Construction year: 2013
Architect(s): Atelier d’Architecture King Kong
Address: Amphithéatre d'Ô, 34090 Montpellier, France
Latitude/Longitude: 43.6350244, 3.835713
Construction of an open-air theatre, offices, and creation of a 15-hectare park with a parking lot
The Château d’Ô is an 18th-century country mansion set within an estate of 8 hectares. The project here comprised architectural and landscape design for a 15-hectare swathe of parkland around the estate’s periphery. Today, urban redevelopment projects and new road infrastructures completely encase the parkland, underlining the importance of a green buffer around the estate to counterbalance subsequent phases of urbanization and provide an interface between local built-up neighborhoods and the park.
A vast public square to the north of the site was positioned in line with the Château’s main axis, a gathering point for visitors arriving at the park, offering fine unhampered views over the mansion and its gardens. The car parks and existing meadows are partially wooded and it was against this leafy backdrop that the 3 sites for theatrical performance were positioned: the amphitheater, shaded theater and area reserved for circus tops. A durable black metal mesh was used as a construction material, lending the whole an ephemeral air, as a contemporary reinterpretation of the imposing wall forming the backdrop of a Classical theater. These areas house the dressing rooms, storerooms, and offices, as well as offering protection from the sun and the wind and supporting the stage equipment.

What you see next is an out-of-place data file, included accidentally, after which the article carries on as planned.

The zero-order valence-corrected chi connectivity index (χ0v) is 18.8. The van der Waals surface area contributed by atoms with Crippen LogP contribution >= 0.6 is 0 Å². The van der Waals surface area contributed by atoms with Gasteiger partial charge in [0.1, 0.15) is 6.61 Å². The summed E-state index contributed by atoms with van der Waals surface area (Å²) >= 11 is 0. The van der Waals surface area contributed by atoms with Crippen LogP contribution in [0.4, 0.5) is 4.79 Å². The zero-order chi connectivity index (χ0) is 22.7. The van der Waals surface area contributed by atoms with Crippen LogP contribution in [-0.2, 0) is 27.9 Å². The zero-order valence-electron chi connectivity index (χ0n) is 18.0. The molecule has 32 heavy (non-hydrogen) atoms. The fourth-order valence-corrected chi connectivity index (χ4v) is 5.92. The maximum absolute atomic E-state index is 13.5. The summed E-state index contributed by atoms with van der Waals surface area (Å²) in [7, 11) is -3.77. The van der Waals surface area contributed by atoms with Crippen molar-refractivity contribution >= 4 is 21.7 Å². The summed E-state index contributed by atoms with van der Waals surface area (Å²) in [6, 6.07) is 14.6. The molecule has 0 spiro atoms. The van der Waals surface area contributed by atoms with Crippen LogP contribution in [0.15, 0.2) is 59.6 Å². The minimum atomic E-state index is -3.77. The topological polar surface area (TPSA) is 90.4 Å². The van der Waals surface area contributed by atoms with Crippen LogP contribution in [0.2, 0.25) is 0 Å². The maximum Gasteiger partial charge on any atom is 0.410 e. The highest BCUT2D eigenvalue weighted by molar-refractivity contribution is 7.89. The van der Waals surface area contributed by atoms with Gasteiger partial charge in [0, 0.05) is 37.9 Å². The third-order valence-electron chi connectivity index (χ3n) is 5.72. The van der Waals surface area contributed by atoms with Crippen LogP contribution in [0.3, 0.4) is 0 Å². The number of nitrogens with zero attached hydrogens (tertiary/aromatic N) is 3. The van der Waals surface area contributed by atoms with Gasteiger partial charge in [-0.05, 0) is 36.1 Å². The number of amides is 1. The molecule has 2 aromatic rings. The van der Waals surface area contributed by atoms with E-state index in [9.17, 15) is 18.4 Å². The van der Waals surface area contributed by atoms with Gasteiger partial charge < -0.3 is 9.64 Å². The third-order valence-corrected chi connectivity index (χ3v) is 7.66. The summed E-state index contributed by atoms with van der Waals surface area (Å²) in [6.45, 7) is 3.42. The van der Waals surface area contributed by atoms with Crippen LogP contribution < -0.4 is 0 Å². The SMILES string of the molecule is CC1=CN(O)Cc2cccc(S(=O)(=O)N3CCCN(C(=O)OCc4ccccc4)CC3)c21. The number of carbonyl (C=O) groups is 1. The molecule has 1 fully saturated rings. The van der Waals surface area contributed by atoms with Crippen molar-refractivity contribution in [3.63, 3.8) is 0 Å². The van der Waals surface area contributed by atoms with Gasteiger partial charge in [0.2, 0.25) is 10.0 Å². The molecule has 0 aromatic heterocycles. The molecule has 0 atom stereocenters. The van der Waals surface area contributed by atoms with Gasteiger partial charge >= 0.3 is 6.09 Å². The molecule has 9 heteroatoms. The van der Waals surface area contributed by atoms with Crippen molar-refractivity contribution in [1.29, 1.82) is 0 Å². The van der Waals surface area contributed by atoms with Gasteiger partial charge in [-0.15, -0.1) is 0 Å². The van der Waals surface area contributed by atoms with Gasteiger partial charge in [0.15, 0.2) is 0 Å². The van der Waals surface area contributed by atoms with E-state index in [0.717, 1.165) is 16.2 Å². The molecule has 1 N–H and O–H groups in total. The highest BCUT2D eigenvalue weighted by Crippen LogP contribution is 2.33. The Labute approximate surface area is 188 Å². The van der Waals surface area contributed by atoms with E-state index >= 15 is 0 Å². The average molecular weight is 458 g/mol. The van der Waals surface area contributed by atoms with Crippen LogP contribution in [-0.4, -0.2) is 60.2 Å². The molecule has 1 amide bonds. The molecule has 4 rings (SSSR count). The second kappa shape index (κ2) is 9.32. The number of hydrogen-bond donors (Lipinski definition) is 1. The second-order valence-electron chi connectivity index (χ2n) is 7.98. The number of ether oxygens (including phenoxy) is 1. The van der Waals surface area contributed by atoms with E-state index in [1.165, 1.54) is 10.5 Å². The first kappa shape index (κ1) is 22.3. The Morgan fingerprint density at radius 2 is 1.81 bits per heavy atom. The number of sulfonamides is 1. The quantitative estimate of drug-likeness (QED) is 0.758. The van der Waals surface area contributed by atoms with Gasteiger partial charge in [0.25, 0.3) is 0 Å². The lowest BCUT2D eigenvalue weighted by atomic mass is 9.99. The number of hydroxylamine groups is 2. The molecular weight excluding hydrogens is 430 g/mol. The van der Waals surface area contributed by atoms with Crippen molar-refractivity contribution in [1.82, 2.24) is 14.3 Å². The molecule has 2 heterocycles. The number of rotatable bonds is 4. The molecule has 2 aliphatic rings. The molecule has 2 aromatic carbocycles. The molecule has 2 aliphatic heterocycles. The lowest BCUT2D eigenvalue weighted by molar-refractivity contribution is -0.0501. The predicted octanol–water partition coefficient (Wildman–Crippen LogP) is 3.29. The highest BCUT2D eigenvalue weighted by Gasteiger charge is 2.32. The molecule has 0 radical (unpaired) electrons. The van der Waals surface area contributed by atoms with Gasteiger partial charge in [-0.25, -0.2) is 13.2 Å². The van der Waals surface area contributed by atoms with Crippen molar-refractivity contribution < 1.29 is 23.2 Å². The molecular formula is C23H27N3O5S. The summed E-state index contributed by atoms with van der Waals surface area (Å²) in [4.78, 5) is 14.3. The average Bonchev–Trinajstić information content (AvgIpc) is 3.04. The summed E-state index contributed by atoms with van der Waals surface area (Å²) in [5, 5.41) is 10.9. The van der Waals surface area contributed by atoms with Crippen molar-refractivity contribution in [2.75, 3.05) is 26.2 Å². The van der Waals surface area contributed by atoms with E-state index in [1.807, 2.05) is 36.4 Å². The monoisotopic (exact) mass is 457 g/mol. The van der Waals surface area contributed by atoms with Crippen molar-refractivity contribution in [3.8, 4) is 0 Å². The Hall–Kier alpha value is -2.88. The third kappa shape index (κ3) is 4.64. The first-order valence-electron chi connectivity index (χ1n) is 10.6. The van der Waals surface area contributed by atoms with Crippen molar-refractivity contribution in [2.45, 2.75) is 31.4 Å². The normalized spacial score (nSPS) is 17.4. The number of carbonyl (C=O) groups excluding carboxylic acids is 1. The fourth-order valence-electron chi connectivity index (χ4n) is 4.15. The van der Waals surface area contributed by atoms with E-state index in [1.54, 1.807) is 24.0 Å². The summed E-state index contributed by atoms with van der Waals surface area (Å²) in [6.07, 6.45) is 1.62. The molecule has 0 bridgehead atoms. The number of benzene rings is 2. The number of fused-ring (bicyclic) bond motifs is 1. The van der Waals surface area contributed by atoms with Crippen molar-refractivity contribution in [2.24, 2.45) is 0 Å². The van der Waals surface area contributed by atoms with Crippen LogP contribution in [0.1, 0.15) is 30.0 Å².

The tiered seating faces this scaenae fronts just like in the theaters of Ancient Greece or Rome. The seating plays on the natural incline of the site, forming fan-shaped rows ensconced within long curved sheets of oxidized metal. These panels are punctuated by the lighting equipment for the amenities housed below and the access staircases. In 2012, the second phase of building work was carried out to equip the stage with an awning, therefore not only sheltering it from the elements but also increasing its practicality for a wider variety of cultural activities.
Contributed by Atelier d’Architecture King Kong